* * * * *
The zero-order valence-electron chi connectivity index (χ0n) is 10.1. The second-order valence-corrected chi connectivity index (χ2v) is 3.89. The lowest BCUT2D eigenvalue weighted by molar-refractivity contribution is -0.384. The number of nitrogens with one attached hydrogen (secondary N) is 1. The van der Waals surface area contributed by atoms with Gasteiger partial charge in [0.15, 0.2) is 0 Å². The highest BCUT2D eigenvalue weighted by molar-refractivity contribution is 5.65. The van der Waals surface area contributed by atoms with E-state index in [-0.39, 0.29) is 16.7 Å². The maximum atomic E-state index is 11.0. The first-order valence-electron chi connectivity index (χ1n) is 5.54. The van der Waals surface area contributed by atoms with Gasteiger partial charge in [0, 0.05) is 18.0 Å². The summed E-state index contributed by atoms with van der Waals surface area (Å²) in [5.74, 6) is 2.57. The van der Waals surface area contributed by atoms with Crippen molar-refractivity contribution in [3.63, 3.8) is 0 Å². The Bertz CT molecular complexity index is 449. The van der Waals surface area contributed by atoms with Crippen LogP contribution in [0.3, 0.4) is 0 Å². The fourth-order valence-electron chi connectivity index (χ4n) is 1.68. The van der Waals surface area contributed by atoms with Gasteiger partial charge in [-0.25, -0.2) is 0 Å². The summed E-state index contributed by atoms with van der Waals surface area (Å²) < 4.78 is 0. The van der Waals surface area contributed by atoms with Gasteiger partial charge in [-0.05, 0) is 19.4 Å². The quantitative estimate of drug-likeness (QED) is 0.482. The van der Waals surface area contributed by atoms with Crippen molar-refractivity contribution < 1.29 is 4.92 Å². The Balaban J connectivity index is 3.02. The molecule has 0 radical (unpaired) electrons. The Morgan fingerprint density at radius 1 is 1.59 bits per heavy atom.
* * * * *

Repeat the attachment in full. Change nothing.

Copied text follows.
The zero-order valence-electron chi connectivity index (χ0n) is 10.1. The second-order valence-corrected chi connectivity index (χ2v) is 3.89. The lowest BCUT2D eigenvalue weighted by molar-refractivity contribution is -0.384. The number of nitrogens with one attached hydrogen (secondary N) is 1. The van der Waals surface area contributed by atoms with Gasteiger partial charge in [0.15, 0.2) is 0 Å². The highest BCUT2D eigenvalue weighted by molar-refractivity contribution is 5.65. The van der Waals surface area contributed by atoms with E-state index in [-0.39, 0.29) is 16.7 Å². The maximum atomic E-state index is 11.0. The first-order valence-electron chi connectivity index (χ1n) is 5.54. The van der Waals surface area contributed by atoms with Gasteiger partial charge in [0, 0.05) is 18.0 Å². The summed E-state index contributed by atoms with van der Waals surface area (Å²) in [5.74, 6) is 2.57. The van der Waals surface area contributed by atoms with Crippen molar-refractivity contribution in [3.63, 3.8) is 0 Å². The Bertz CT molecular complexity index is 449. The van der Waals surface area contributed by atoms with Crippen LogP contribution in [0.3, 0.4) is 0 Å². The fourth-order valence-electron chi connectivity index (χ4n) is 1.68. The van der Waals surface area contributed by atoms with Gasteiger partial charge in [-0.25, -0.2) is 0 Å². The summed E-state index contributed by atoms with van der Waals surface area (Å²) < 4.78 is 0. The van der Waals surface area contributed by atoms with Gasteiger partial charge in [-0.05, 0) is 19.4 Å². The quantitative estimate of drug-likeness (QED) is 0.482. The van der Waals surface area contributed by atoms with Crippen molar-refractivity contribution < 1.29 is 4.92 Å². The Balaban J connectivity index is 3.02. The molecule has 0 radical (unpaired) electrons. The Morgan fingerprint density at radius 1 is 1.59 bits per heavy atom.